I burned a disc, my first CD that included a compilation. I was used to making mix tapes in those days. But CDs? WOWZA, no more hiss! I still have that compilation on my iTunes playlist, it’s called, “1998.” Even tho the songs aren’t all from the era, they are exactly what I was digesting and absorbing in those days. That playlist was this in the exact order it was on that burned CD.
“Black Dove” by Tori Amos
“Iris” by Goo Goo Dolls
“Sky Fits Heaven” by Madonna
“Zaar” by Peter Gabriel
“I Should Throw Myself In Front of a Train” by Soul Whirling Somewhere
“Willing to Fight” by Ani Difranco
“Halycon + On + On” by Orbital
“Never is a Promise” by Fiona Apple
“The Box” by Orbital
“The Heart’s Filthy Lesson” by David Bowie
“Adam and Eve” by Ani Difranco
“Enjoy the Silence” by Depeche Mode
"You Made Me the Thief of Your Heart" by Sinéad O'Conner
Ani DiFranco put me in a particular trance, more like a daze in 1998 that I could not shake. I’m still in that daze, and never ever want to be shaken from it. — I first saw Ani at the Shirk Center at Illinois Wesleyan in Bloomington Illinois in 1998. She was promoting and circulating her new record release, “Little Plastic Castle.” My girlfriend scored us tickets in an unintended ‘quid pro quo’ assignment; I get us Tori Amos tickets in Chicago, and she gifted back Ani at Shirk Center. And so we went. I arrived, arms folded and a little nervous as I was the only tall boy in the crowd. The opening act was a LA based Mexican American songwriter named David Garza. He was really really cute and was wearing a tight brown leather jacket. I went up to his merch table after his act where he was personally selling his CDs, I bought one and told him his act was stellar. He signed my CD, winked, and that was that.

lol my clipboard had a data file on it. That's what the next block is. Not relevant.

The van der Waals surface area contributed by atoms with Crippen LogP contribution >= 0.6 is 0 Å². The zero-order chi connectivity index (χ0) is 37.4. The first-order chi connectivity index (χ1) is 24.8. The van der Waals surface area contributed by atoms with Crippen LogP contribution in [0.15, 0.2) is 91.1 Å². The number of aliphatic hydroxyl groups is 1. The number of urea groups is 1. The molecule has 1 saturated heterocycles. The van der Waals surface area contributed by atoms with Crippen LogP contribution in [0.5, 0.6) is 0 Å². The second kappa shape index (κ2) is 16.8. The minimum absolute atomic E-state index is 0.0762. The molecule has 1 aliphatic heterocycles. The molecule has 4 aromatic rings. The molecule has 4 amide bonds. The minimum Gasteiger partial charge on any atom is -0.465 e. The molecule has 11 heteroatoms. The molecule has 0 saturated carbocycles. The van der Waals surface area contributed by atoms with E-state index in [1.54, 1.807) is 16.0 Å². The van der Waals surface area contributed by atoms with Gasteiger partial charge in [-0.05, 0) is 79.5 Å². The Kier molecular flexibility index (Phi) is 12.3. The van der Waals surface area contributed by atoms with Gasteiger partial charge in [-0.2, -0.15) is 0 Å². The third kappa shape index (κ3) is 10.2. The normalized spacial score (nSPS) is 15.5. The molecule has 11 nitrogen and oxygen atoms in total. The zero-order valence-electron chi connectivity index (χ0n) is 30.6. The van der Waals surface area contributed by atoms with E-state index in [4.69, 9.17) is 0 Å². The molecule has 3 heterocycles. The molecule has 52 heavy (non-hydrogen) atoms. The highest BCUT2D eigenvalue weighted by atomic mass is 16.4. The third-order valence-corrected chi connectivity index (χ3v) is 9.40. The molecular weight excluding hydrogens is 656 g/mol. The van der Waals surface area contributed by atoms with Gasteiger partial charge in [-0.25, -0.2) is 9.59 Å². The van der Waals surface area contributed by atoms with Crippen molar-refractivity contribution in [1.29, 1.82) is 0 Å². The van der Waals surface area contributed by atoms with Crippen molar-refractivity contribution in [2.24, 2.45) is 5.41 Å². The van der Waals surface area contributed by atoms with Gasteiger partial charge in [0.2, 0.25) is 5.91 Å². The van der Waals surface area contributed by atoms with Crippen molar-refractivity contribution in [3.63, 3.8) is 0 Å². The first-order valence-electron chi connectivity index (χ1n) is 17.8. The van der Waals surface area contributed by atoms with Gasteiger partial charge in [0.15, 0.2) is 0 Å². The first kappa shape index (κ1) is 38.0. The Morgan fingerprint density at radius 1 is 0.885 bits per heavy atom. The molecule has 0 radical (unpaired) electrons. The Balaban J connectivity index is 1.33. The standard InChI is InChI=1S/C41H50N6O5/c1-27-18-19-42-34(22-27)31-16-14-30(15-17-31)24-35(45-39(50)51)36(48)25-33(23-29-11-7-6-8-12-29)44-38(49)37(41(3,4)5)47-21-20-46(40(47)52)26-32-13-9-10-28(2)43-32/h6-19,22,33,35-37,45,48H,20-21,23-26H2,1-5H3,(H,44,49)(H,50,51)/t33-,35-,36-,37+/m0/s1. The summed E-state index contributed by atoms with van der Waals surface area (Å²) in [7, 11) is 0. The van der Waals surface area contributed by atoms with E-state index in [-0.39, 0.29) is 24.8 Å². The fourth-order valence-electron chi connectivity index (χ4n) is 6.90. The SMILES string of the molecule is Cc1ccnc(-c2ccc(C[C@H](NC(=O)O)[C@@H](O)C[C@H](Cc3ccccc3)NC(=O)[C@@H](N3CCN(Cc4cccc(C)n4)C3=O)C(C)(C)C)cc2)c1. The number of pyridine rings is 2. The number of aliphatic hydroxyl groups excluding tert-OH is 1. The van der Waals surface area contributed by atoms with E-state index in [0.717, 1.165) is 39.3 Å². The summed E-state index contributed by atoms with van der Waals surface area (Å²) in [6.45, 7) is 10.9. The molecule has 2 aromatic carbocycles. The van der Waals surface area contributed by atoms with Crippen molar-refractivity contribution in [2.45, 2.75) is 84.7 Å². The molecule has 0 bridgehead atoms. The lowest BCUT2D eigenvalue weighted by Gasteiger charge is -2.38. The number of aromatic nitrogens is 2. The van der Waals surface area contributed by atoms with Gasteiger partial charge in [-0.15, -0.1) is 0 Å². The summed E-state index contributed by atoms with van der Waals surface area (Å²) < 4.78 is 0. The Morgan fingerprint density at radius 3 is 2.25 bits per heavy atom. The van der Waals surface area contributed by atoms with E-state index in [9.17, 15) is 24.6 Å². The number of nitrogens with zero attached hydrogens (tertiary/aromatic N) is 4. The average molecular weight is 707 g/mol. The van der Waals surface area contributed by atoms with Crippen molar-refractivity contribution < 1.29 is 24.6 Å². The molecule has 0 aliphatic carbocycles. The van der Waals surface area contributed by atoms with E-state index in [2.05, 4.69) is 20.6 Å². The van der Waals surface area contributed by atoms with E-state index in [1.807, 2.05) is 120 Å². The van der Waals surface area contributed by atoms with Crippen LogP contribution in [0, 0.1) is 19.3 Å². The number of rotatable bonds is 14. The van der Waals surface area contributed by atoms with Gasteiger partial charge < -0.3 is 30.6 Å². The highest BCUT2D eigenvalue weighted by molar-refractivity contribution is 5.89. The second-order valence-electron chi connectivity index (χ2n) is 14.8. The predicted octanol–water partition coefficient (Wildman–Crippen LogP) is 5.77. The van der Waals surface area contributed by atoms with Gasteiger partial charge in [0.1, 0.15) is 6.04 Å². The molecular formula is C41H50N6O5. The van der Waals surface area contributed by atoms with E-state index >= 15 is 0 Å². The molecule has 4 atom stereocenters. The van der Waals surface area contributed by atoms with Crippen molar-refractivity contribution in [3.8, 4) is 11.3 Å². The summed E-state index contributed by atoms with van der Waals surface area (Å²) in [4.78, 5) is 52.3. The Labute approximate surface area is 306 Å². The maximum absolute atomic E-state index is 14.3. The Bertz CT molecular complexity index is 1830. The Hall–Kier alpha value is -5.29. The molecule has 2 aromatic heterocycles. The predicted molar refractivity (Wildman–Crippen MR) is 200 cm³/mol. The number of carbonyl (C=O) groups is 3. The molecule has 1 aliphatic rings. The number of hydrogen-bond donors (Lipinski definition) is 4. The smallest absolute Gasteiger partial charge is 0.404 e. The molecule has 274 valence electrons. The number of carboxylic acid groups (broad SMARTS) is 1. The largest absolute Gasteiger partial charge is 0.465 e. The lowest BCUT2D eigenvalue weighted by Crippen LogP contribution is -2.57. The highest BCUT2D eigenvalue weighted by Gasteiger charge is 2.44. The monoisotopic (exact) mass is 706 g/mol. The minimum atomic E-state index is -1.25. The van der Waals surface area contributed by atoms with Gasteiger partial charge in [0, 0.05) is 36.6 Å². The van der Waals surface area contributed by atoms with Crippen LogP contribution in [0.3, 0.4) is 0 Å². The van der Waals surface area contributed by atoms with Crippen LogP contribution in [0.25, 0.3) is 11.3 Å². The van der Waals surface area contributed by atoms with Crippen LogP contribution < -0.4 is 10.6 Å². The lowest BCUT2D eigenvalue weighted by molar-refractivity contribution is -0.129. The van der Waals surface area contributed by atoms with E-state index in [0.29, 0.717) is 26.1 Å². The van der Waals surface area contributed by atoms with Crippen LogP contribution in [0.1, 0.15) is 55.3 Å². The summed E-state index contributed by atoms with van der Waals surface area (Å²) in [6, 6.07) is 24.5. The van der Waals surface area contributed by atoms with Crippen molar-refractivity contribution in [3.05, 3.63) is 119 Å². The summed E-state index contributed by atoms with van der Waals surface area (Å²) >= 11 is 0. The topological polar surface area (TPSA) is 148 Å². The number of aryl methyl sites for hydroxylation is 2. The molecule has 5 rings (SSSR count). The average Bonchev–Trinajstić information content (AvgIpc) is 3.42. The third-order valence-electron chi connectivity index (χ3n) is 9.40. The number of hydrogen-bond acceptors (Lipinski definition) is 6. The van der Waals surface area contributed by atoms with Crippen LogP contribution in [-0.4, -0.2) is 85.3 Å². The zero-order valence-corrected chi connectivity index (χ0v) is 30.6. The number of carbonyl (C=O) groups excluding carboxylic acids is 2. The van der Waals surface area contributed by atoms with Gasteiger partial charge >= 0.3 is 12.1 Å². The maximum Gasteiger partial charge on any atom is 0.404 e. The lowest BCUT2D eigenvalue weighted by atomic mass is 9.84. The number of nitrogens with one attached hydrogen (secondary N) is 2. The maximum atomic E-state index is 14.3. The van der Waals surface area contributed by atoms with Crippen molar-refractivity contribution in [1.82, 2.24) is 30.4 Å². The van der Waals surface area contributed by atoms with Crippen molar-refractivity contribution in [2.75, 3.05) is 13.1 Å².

I return to the auditorium and stood in the bleachers with what felt like the Pacific Ocean of women. Illinois Wesleyan is an all women’s school. I was a tall 5’11” tower of penis! I just hunched, arms folded, and waited for her to sing me “Adam and Eve,” a cut I was obsessed with at the time. The lights go off, the mostly-women crowd goes insane with screams and “I love you’s!” Out comes Ani, black leather pants with pink stripes on the sides, a matching bustier black leather bra type get-up. Her hair was green and pulled up in a fashion that looked like an outrageously curly and braided hair that resembled an 'accident scene.' She had on high high black platform boots. — “Okay okay, everyone be still, she’s just gonna sing us some ditties and we’ll allllll go home happy.” — This is what I thought.
She starts, — the music from the band behind her is jazzy, almost hip-hop jazzy. I’m thinking, “We are seeing an acoustic guitar folk singer here tonight, right?” She gets up to the front stage and starts doing the Pee-Wee Herman dance, her guitar hanging off her neck. This makes everyone laugh and scream even louder! She steps up to the mic and goes into a rap like verse—
“So, when i was four years old
they tried to test my i.q.
they showed me a picture
of 3 oranges and a pear
which one is different?
it does not belong
they taught me different is wrong”